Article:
Senate discusses clear bag policy, NDtoGo
Claire Rafford | Tuesday, August 28, 2018
The Notre Dame student senate convened for its first official meeting of the year Monday night in the LaFortune Ballroom. During the meeting, members of the senate briefly discussed campus dining’s newest innovation — NDtoGo, an app that will allow students to order their food in advance and pick it up at various locations around campus. Senators also examined the new clear bag policy for events in Notre Dame stadium, which will be implemented starting this Saturday at the Notre Dame-Michigan game.
NDtoGo will utilize an app called Tapingo, allowing students to place their orders ahead of time at main locations of campus restaurants like Starbucks and Smashburger, Briana Tucker, student government chief of staff, said. Students who order using the app will also be able to track their order. Tucker said NDtoGo may eventually offer delivery services as well.
The senate was also briefed on the new clear bag guidelines for Notre Dame stadium events. Mike Seamon, vice president of campus safety and event management, and Keri Kei Shibata, chief of the Notre Dame Security Police Department, outlined the policy.
Seamon cited the April 2013 Boston Marathon bombing as the beginning of a series of additional safety procedures that would eventually lead to the clear bag policy.
“[We], like many other institutions across the country, both professional and collegiate and university sports, decided that we needed to do something,” Seamon said.
After the Marathon bombing, Notre Dame prohibited large bags and duffel bags from stadium events. In addition, security officers began examining all bags upon entry.
Seamon said this policy caused much controversy among game attendees about what size and styles of bags were acceptable. Notre Dame then decided to follow the lead of many other universities and professional sports teams and implement the clear bag policy.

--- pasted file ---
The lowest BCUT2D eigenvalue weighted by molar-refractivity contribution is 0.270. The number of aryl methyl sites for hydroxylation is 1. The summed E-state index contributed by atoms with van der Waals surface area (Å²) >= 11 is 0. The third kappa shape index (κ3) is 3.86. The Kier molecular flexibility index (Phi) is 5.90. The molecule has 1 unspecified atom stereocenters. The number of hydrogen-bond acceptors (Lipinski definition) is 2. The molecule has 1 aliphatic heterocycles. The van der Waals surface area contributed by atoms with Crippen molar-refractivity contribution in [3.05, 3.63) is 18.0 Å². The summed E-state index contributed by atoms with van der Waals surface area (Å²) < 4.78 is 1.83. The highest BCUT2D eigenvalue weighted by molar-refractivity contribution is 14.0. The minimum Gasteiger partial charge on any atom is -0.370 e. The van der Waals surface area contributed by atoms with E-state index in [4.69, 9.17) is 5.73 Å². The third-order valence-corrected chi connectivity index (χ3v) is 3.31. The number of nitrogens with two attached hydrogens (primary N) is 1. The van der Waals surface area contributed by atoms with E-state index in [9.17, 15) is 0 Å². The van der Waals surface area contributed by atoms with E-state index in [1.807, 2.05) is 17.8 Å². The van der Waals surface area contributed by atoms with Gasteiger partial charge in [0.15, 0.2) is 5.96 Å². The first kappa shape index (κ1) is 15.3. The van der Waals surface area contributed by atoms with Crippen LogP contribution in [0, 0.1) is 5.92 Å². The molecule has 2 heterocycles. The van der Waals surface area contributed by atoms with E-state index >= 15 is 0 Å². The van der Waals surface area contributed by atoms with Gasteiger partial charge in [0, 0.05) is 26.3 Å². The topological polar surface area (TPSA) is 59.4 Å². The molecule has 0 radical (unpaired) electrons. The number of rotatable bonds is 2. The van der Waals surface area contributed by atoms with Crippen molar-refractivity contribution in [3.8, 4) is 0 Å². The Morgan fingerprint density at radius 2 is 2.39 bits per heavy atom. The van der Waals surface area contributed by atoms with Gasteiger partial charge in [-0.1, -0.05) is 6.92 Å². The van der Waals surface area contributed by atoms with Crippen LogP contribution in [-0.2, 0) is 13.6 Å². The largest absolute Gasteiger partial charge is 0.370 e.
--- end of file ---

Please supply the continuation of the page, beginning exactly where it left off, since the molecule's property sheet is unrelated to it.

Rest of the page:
Seamon then detailed the exact criterion that any bag must meet to be admitted into the stadium.
“A bag has to be clear and it cannot be bigger than 12 by 12 by 6 inches,” Seamon said.
Clear bags will still be inspected upon entry into the stadium, Seamon said. Purses or large wallets with dimensions no bigger than 4.5 by 6.5 inches will also be allowed in, and don’t necessarily need to be clear.
Shibata added that the clear bag policy will also increase efficiency because the security guards will be able to check the contents of people’s bags more quickly and thoroughly.
The presenters then opened up the floor for questions from senators.
One senator asked if the “clear” applied to red or green see-through plastic or even semi-clear frosted bags. Seamon and Shibata clarified that the bag must be completely clear to be allowed into the stadium.
Another senator broached the question of whether the clear bag policy would apply to the Duncan Student Center, O’Neill Family Hall, and the other buildings that attach to the stadium on game days.
Seamon responded by saying that as of midnight on a game or event day, the entire stadium, including its adjacent attached buildings, becomes a heightened zone of security. The entire complex, including O’Neill, Duncan, and Corbett Halls are all closed for a “variety of police sweeps,” Seamon said. Therefore, all of these buildings will be closed until two hours after the game.